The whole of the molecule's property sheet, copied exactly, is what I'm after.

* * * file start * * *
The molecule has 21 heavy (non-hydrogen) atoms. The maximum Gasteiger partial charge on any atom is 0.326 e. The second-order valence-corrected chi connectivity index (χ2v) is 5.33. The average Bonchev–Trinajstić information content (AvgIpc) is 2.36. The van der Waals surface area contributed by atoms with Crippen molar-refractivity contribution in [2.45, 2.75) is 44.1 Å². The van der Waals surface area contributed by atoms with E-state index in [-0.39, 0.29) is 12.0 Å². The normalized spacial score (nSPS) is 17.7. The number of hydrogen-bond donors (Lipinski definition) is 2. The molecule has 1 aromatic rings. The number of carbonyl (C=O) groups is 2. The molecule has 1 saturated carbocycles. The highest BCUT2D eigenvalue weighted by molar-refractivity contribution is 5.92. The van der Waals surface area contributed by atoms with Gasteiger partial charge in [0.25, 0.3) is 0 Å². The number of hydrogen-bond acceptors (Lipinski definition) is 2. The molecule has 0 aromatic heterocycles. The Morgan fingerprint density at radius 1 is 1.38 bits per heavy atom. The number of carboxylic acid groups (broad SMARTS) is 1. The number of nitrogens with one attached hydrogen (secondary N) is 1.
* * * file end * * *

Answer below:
The molecule has 21 heavy (non-hydrogen) atoms. The maximum Gasteiger partial charge on any atom is 0.326 e. The second-order valence-corrected chi connectivity index (χ2v) is 5.33. The average Bonchev–Trinajstić information content (AvgIpc) is 2.36. The van der Waals surface area contributed by atoms with Crippen molar-refractivity contribution in [2.45, 2.75) is 44.1 Å². The van der Waals surface area contributed by atoms with E-state index in [-0.39, 0.29) is 12.0 Å². The normalized spacial score (nSPS) is 17.7. The number of hydrogen-bond donors (Lipinski definition) is 2. The molecule has 1 aromatic rings. The number of carbonyl (C=O) groups is 2. The molecule has 1 saturated carbocycles. The highest BCUT2D eigenvalue weighted by molar-refractivity contribution is 5.92. The van der Waals surface area contributed by atoms with Gasteiger partial charge in [0.25, 0.3) is 0 Å². The number of hydrogen-bond acceptors (Lipinski definition) is 2. The molecule has 0 aromatic heterocycles. The Morgan fingerprint density at radius 1 is 1.38 bits per heavy atom. The number of carboxylic acid groups (broad SMARTS) is 1. The number of nitrogens with one attached hydrogen (secondary N) is 1.